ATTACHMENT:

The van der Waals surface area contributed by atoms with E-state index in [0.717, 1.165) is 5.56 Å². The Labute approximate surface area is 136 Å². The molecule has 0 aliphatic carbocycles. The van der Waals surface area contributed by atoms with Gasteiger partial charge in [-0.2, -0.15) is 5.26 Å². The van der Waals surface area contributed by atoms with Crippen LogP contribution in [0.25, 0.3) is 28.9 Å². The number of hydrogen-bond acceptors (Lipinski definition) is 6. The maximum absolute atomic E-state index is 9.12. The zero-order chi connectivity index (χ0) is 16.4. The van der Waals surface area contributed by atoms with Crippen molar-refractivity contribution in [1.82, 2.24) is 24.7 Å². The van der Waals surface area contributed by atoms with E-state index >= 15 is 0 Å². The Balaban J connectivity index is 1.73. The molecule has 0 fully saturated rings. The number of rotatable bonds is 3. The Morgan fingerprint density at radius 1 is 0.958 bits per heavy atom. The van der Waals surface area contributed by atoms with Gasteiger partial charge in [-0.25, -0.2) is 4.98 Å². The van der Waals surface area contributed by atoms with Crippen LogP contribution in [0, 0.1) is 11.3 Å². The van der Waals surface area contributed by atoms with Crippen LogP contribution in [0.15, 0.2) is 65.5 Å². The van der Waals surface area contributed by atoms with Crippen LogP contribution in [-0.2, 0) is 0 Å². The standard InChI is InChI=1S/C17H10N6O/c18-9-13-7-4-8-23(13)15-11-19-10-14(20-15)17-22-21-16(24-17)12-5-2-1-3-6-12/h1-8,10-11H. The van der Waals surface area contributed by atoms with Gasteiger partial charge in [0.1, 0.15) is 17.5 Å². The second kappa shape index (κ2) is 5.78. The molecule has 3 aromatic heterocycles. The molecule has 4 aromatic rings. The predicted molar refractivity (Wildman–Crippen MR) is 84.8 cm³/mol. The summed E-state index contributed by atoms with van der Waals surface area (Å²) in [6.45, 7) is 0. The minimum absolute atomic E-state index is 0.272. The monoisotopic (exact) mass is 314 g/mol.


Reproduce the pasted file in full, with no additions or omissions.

The van der Waals surface area contributed by atoms with E-state index in [0.717, 1.165) is 5.56 Å². The Labute approximate surface area is 136 Å². The molecule has 0 aliphatic carbocycles. The van der Waals surface area contributed by atoms with Gasteiger partial charge in [-0.2, -0.15) is 5.26 Å². The van der Waals surface area contributed by atoms with Crippen LogP contribution in [0.25, 0.3) is 28.9 Å². The number of hydrogen-bond acceptors (Lipinski definition) is 6. The maximum absolute atomic E-state index is 9.12. The zero-order chi connectivity index (χ0) is 16.4. The van der Waals surface area contributed by atoms with Crippen molar-refractivity contribution in [1.82, 2.24) is 24.7 Å². The van der Waals surface area contributed by atoms with E-state index >= 15 is 0 Å². The Balaban J connectivity index is 1.73. The molecule has 0 fully saturated rings. The number of rotatable bonds is 3. The Morgan fingerprint density at radius 1 is 0.958 bits per heavy atom. The van der Waals surface area contributed by atoms with Gasteiger partial charge in [-0.25, -0.2) is 4.98 Å². The van der Waals surface area contributed by atoms with Crippen LogP contribution in [0, 0.1) is 11.3 Å². The van der Waals surface area contributed by atoms with Crippen LogP contribution in [0.15, 0.2) is 65.5 Å². The van der Waals surface area contributed by atoms with Crippen LogP contribution in [-0.2, 0) is 0 Å². The standard InChI is InChI=1S/C17H10N6O/c18-9-13-7-4-8-23(13)15-11-19-10-14(20-15)17-22-21-16(24-17)12-5-2-1-3-6-12/h1-8,10-11H. The van der Waals surface area contributed by atoms with Gasteiger partial charge in [0.1, 0.15) is 17.5 Å². The second kappa shape index (κ2) is 5.78. The molecule has 3 aromatic heterocycles. The molecule has 4 aromatic rings. The predicted molar refractivity (Wildman–Crippen MR) is 84.8 cm³/mol. The summed E-state index contributed by atoms with van der Waals surface area (Å²) in [6.45, 7) is 0. The minimum absolute atomic E-state index is 0.272. The monoisotopic (exact) mass is 314 g/mol.